He turned away and crept over to the staircase that led to the room below. He made his way down as silently as he could, but stopped suddenly when he heard voices coming from the smithy.
"-please, Aelbert. She's going to die!"
"I won't ask them for help, Mertha. I don't want anything to do with them."
"But they could help!"
"I don't want that sort of help."
"Do you care so little about your own daughter?"
"Do not say that!" Aelbert said, his voice angry and dripping with emotion. "If Deira dies, then a whole part of me will die with her. But I will not go to them for help, do not ask me to. I would rather she die surrounded by her family than allow her to be corrupted by them."
"I don't want her to die at all," Mertha pleaded. "And if they bring her back to us, I won't care how they did it. Please."
"They're unholy," Aelbert said firmly. "I won't allow them to touch her. If this is what God wants, then so be it. He wouldn't want us to turn to their sort. This is our test."
"I don't care!" wailed Mertha. "Nothing the Slytherins could do would be more evil than us sitting by and letting our daughter die."
So this was it, Merlin thought, Mertha wanted to use magic to save her child. He almost smiled. It was remarkable what the love of a child could do to a parent. Even the ones who hated magic, like Uther and Mertha, would resort to it to save their child.
He doubted the Slytherin's could help; Wand-Wielders were much weaker than himself. No, only he could do it. He had to find some sort of spell, one he hadn't tried yet. Deira would be saved by magic, but her parents need know nothing about it.
He emerged into the smithy and immediately Aelbert and Metha leapt up from their places by the fire, their faces fearful.
"No," said Merlin, "but I need to go back for more supplies. You should go to her, I fear she's getting worse."
Fat tears spilled from Mertha's eyes and she immediately ran to her daughter. Aelbert paled and moved closer to Merlin, fixing his eyes on Merlin's.
"She isn't going to get better is she?" Alebert asked, staring at Merlin. "Tell me the truth, Emrys. Is there something more that you can do for her, or should I send for the priest?"
Merlin wanted to tell him everything would be fine, that Deira would get better, but he couldn't. He'd seen too much death and destruction over the centuries to have any sort of faith.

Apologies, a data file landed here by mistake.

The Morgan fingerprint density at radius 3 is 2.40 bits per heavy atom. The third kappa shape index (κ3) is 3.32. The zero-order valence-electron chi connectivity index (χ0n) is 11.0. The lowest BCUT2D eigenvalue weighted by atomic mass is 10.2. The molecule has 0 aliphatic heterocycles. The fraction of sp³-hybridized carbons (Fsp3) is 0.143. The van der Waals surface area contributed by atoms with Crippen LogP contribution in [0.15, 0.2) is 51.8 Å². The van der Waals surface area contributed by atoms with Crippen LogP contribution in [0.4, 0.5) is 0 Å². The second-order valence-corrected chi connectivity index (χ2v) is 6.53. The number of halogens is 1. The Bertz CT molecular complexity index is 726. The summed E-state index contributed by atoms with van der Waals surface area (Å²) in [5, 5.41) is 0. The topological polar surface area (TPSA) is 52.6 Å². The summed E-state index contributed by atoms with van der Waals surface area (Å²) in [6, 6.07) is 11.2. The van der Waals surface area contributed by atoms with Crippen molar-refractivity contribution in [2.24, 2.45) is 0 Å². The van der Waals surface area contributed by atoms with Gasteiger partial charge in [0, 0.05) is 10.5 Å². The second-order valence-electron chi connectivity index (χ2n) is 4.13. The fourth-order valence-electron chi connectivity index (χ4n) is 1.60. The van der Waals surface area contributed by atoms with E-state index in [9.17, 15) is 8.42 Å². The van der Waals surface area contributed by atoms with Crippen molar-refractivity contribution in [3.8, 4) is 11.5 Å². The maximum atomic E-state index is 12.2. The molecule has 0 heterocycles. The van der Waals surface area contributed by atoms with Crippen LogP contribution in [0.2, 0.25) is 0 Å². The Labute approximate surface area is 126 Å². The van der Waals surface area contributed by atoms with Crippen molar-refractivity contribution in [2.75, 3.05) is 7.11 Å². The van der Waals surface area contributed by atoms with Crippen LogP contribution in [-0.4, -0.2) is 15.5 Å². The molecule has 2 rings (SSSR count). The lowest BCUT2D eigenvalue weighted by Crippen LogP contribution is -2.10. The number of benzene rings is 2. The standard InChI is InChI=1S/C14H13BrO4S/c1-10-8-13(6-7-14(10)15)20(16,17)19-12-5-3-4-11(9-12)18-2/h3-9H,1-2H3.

"Do what you feel you need to," said Merlin, hearing his own grief in his voice. "I'm afraid anything else I can do will not be enough. Go to her."
Aelbert seemed to crumple at his words, but he nodded. Merlin didn't stay around, he needed to stay strong if there was going to be any hope left.
He ran to his home and pulled open the door so violently it creaked in protest. He darted inside, and lit several lamps with a flash of his eyes, not caring who saw him. He pulled book after book down from the shelves and flipped through them, desperate for some inspired revelation. He tossed them aside, leaving great piles of discarded books on the floor. Nothing.
He went to a dark corner at the back and pulled aside the threadbare rug that was there. Underneath was a loose stone which he soon pulled aside. Underneath lay his most prized possessions; all that remained from his life in Camelot. He seized his old spellbook and sat in a heap on the floor leafing through it in vain. He had practically memorised this book as a youth, he knew there was nothing in it that could help, but this didn't stop him hoping desperately for something to suddenly appear. Anything.
He sat there long into the night, feeling utterly wretched. That poor child was going to die unless he did something.
Dawn began to break and Merlin leapt into action. He couldn't sit here feeling sorry for himself. He was going to go to her and sit and use every single spell he could think of, irrespective of who saw him until she got better. He couldn't watch her die.